About shyness and shy children
Shy behaviour is common in babies and children.
For example, a baby might cling to their parents, cry in social situations, or physically try to avoid social interaction by hiding their head, moving or turning away, or shutting their eyes.
A preschooler might not want to talk when unfamiliar people speak to them. They might hide behind a parent or avoid joining in games.
A school-age child might avoid answering questions in class, take their time making friends, prefer to sit back and watch others play, or avoid new activities.
There’s nothing wrong with shyness.
Some children are more shy than others. It’s just part of their temperament, which is the way they respond to the world.
Children who seem shy often ‘warm up’ as they get to know a person or situation. This means it’s better to describe these children as ‘slow to warm up’ rather than ‘shy’. Labelling a child as ‘shy’ can make them feel there’s something wrong with them, or there’s nothing they can do about their shyness.
Helping children with shyness
Shyness doesn’t always go away over time, but children can learn to be more confident and comfortable interacting with other people. These tips can help.
Tips for babies and young children
- Give your baby time to feel comfortable. Don’t make them go straight to an unfamiliar adult. Instead, encourage the adult to play with a toy near your child and use a calm voice.
- Stay with your child in social situations, like playgroups or parents groups, while encouraging them to explore. As your child gets more comfortable you can gradually move away for short periods. For example, sit on a chair with other adults while your child plays on the floor. You can move back to your child if you need to.
- Let your child know that their feelings are OK and that you’ll help them manage their feelings. For example, ‘I can see you feel a bit scared because you don’t know who’s at the party. Let’s look together before we walk in’.
- Avoid over-comforting your child. Over-comforting sends the message that you think this is a scary situation. And the extra attention might accidentally encourage your child’s shy behaviour.
- Praise ‘brave’ behaviour like responding to others, using eye contact, trying something new or playing away from you. Be specific in your praise. For example, ‘Quinn, I liked the way you said hello to the boy in the park. Did you notice how he smiled when you did that?’
- Try to model confident social behaviour so your child can watch and learn from you. For example, when someone says hello to you, always say hello back.
Tips for school-age children
- Encourage playdates, either at your house or a friend’s house. If your child is invited to a friend’s house, they might feel more comfortable if you go with them at first. You could gradually reduce the time you spend with your child at other people’s houses.
- Start with social situations that involve just 1-2 other children and build up to interactions with a larger group of children over time.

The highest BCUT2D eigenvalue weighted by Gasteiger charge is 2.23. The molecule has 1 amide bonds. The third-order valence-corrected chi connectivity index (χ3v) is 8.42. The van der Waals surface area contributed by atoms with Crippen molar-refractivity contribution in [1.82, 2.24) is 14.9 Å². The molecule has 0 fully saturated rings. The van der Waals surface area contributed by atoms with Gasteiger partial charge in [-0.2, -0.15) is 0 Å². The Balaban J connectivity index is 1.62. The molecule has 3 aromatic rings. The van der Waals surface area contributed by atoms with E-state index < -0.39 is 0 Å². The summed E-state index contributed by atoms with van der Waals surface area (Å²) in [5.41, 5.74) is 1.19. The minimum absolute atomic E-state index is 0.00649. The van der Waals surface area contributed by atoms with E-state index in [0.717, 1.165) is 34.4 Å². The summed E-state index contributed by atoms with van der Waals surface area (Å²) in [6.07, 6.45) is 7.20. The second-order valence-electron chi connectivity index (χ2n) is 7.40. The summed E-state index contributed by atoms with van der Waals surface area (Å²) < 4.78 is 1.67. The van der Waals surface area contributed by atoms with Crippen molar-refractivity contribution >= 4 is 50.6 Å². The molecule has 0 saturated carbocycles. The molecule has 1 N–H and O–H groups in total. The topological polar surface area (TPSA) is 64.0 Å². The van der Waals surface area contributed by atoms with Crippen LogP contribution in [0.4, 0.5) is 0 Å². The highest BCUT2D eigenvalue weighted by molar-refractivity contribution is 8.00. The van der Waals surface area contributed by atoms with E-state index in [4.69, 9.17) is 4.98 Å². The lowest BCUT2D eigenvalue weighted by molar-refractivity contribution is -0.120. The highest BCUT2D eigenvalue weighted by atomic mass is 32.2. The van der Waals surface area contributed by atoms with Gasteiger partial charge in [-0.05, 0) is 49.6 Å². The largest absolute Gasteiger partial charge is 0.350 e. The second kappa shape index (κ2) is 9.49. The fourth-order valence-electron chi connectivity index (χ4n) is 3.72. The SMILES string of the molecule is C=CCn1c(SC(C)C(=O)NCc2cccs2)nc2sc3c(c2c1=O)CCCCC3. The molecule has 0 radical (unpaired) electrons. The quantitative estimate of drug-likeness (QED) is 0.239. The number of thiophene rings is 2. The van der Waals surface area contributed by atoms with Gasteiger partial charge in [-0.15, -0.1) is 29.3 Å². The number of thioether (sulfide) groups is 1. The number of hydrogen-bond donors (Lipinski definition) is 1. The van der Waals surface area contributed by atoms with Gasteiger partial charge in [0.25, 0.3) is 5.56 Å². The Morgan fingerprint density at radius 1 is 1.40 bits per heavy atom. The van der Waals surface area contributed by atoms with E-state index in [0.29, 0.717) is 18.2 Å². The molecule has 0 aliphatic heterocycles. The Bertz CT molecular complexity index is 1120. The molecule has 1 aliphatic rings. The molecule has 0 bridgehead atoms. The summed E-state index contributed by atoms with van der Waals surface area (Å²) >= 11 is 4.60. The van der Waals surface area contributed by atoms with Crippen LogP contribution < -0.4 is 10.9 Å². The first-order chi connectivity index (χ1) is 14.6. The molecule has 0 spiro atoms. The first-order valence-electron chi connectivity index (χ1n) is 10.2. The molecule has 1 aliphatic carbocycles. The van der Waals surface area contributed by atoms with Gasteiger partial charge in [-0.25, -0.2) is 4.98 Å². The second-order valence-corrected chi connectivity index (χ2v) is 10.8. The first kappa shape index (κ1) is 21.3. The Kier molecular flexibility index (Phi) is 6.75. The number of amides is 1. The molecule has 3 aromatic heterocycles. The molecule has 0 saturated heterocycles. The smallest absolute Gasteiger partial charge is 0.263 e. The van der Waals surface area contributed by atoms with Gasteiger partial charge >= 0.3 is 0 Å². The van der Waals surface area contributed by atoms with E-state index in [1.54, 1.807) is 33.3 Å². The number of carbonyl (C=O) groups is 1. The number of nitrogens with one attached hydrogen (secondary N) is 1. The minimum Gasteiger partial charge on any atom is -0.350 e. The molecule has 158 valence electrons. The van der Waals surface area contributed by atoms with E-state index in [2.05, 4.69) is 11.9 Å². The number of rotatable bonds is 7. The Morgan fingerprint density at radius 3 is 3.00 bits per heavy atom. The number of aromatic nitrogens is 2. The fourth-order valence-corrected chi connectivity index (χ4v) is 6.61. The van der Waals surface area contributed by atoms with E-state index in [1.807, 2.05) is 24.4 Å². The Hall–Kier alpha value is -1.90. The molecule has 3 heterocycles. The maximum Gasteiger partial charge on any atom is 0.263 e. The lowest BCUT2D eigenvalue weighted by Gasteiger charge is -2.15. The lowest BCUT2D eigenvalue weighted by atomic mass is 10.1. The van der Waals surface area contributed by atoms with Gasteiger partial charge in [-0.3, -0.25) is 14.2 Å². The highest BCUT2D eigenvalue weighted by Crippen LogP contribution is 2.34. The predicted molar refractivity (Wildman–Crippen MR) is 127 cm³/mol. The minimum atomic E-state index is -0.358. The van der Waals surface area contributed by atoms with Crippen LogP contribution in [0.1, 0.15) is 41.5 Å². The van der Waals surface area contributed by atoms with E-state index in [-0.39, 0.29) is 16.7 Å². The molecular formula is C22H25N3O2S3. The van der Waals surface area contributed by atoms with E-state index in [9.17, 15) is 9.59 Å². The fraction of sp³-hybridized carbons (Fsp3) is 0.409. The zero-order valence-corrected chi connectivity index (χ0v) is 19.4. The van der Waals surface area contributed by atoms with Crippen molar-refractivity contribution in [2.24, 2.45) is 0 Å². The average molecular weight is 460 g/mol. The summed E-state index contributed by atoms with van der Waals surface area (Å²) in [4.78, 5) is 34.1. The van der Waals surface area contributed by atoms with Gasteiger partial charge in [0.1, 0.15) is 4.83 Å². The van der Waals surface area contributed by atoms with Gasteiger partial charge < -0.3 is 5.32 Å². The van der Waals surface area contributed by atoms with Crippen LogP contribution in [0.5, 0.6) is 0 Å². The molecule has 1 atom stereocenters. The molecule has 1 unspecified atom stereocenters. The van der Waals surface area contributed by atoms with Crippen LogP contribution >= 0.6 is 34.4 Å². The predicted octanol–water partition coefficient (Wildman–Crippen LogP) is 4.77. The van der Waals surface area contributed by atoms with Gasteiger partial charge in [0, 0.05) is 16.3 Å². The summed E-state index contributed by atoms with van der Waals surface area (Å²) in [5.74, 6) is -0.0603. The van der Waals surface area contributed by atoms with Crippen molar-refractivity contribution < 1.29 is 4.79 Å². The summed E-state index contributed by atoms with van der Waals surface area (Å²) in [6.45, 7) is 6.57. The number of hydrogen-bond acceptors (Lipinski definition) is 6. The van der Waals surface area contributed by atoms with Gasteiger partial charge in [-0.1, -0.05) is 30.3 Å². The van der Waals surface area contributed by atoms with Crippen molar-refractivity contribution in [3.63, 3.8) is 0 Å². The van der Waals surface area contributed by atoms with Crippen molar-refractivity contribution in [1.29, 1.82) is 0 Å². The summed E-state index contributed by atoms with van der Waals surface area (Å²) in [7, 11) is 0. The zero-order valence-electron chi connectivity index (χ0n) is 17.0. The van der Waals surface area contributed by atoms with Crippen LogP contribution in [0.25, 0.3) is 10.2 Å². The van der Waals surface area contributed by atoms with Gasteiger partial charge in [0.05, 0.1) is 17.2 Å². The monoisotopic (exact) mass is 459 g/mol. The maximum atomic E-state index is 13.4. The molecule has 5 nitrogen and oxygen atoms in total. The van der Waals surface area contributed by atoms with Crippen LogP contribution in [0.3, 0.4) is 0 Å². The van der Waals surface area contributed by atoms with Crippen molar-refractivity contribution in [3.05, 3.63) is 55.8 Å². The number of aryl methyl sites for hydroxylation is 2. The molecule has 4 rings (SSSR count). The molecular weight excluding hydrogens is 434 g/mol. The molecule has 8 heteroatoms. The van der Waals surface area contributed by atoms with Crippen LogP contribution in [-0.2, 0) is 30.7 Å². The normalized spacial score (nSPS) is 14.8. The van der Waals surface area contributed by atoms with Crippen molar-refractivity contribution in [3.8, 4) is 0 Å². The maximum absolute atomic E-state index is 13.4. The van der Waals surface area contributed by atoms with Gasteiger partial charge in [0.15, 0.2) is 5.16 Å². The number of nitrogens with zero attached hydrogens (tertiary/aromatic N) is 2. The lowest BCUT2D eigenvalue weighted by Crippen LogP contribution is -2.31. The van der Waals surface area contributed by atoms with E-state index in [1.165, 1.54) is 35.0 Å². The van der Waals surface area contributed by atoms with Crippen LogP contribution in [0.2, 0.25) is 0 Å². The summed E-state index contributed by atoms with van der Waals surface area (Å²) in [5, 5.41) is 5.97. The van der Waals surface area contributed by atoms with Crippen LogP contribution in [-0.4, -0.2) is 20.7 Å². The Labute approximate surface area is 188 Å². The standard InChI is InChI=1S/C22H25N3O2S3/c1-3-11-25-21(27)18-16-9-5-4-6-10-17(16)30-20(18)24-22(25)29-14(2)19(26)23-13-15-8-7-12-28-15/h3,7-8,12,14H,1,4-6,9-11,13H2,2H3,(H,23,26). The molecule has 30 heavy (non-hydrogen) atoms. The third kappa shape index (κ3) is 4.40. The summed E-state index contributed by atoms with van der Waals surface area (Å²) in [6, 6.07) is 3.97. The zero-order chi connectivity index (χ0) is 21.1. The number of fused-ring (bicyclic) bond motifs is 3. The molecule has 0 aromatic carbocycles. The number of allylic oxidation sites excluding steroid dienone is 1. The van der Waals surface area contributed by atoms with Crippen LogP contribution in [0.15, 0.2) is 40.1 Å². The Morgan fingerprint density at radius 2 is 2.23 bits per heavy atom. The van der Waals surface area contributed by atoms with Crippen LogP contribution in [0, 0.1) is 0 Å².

- Practise show-and-tell or class presentations with your child at home. This will help your child feel more comfortable when they have to stand up in front of their class.
- Encourage your child to do some extracurricular activities. Try to find ones that encourage social behaviour – for example, Scouts, Girl Guides or a team sport.
- Coach your child before social gatherings so they know what to expect – for example, ‘People are going to want to talk with you today. Remember to look at Uncle Dan when he’s talking. If you don’t, he might think you’re not listening to him’.
- Avoid negative comparisons with more confident siblings or friends.
- Build your child’s self-esteem by encouraging even small steps towards being less shy.
If other people say your child is ‘shy’, it’s OK to correct them gently in front of your child. For example, ‘Lou takes a little while to warm up. Once they’re comfortable they’ll be happy to play’. This sends the message that you understand how your child feels, and they can deal with the situation when they’re ready.
When shyness might be a problem
Your child’s shy behaviour might be a problem if it’s causing them a lot of distress and/or getting in the way of daily life. For example:
- You or your child can’t go places because of their shyness.
- Your child shows signs of anxiety in social situations like parties or school.
- Your child says they feel lonely but doesn’t know how to join in with other children.
- Your child feels they can’t answer or ask questions in class.
Some children who are shy go on to develop anxiety. So if your child’s shy behaviour is significant and hard to change, it could help to talk to a professional like your GP, a paediatrician or a psychologist.
Shyness or something else?
It’s a good idea to talk to your child and family health nurse or GP or your child’s teacher about other reasons for your child’s behaviour.
- A child with a language delay might show signs that they want to speak to people – for example, looking for eye contact or trying to make social connections – but gets frustrated that they can’t be understood.
- A child with hearing loss might not hear or respond to what people are saying or have trouble following instructions.
- An autistic child might have difficulty reading social cues, might not play in the same way as other children and might seem uninterested in social contact.
- A child with selective mutism can’t speak in certain places, with certain people or during certain social activities because of anxiety.
- A child with social anxiety might worry about fears or situations that involve interacting with other people – for example, classroom discussions, playtime with friends and parties.